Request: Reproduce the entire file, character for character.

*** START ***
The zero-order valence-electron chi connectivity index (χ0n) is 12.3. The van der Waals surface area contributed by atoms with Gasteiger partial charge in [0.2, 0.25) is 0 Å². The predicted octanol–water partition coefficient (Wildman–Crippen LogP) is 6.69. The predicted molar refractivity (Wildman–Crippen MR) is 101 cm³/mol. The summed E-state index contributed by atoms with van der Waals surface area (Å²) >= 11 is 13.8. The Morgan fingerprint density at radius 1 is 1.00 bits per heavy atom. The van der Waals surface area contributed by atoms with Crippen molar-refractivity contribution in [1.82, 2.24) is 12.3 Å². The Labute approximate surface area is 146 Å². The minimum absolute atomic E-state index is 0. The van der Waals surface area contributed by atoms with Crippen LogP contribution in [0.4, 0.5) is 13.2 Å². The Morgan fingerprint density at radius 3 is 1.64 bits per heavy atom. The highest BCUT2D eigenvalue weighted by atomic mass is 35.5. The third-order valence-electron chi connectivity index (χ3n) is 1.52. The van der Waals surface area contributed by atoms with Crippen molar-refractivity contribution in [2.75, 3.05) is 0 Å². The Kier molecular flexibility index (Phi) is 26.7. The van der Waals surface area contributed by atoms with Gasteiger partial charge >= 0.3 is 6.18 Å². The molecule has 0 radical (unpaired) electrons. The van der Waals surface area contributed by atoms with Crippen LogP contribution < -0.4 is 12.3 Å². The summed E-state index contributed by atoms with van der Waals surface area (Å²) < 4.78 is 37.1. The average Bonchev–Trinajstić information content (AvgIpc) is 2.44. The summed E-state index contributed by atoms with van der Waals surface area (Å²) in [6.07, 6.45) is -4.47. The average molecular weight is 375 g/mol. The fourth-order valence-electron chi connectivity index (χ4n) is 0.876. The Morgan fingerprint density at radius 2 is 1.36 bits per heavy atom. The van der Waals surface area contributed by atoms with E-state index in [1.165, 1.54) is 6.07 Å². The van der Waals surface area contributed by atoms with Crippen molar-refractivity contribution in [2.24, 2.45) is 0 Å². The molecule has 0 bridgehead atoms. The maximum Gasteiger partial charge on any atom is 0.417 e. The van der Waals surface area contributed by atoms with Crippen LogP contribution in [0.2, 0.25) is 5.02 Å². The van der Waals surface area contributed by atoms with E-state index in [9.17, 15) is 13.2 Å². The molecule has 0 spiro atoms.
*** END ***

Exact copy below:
The zero-order valence-electron chi connectivity index (χ0n) is 12.3. The van der Waals surface area contributed by atoms with Gasteiger partial charge in [0.2, 0.25) is 0 Å². The predicted octanol–water partition coefficient (Wildman–Crippen LogP) is 6.69. The predicted molar refractivity (Wildman–Crippen MR) is 101 cm³/mol. The summed E-state index contributed by atoms with van der Waals surface area (Å²) >= 11 is 13.8. The Morgan fingerprint density at radius 1 is 1.00 bits per heavy atom. The van der Waals surface area contributed by atoms with Crippen molar-refractivity contribution in [1.82, 2.24) is 12.3 Å². The Labute approximate surface area is 146 Å². The minimum absolute atomic E-state index is 0. The van der Waals surface area contributed by atoms with Crippen LogP contribution in [0.4, 0.5) is 13.2 Å². The Morgan fingerprint density at radius 3 is 1.64 bits per heavy atom. The highest BCUT2D eigenvalue weighted by atomic mass is 35.5. The third-order valence-electron chi connectivity index (χ3n) is 1.52. The van der Waals surface area contributed by atoms with Crippen molar-refractivity contribution in [2.75, 3.05) is 0 Å². The Kier molecular flexibility index (Phi) is 26.7. The van der Waals surface area contributed by atoms with Gasteiger partial charge >= 0.3 is 6.18 Å². The molecule has 0 radical (unpaired) electrons. The van der Waals surface area contributed by atoms with Crippen LogP contribution < -0.4 is 12.3 Å². The summed E-state index contributed by atoms with van der Waals surface area (Å²) < 4.78 is 37.1. The average Bonchev–Trinajstić information content (AvgIpc) is 2.44. The summed E-state index contributed by atoms with van der Waals surface area (Å²) in [6.07, 6.45) is -4.47. The average molecular weight is 375 g/mol. The fourth-order valence-electron chi connectivity index (χ4n) is 0.876. The Morgan fingerprint density at radius 2 is 1.36 bits per heavy atom. The van der Waals surface area contributed by atoms with E-state index in [1.165, 1.54) is 6.07 Å². The van der Waals surface area contributed by atoms with Crippen molar-refractivity contribution in [2.24, 2.45) is 0 Å². The molecule has 0 bridgehead atoms. The maximum Gasteiger partial charge on any atom is 0.417 e. The van der Waals surface area contributed by atoms with Crippen LogP contribution in [0.2, 0.25) is 5.02 Å². The van der Waals surface area contributed by atoms with E-state index in [9.17, 15) is 13.2 Å². The molecule has 0 spiro atoms.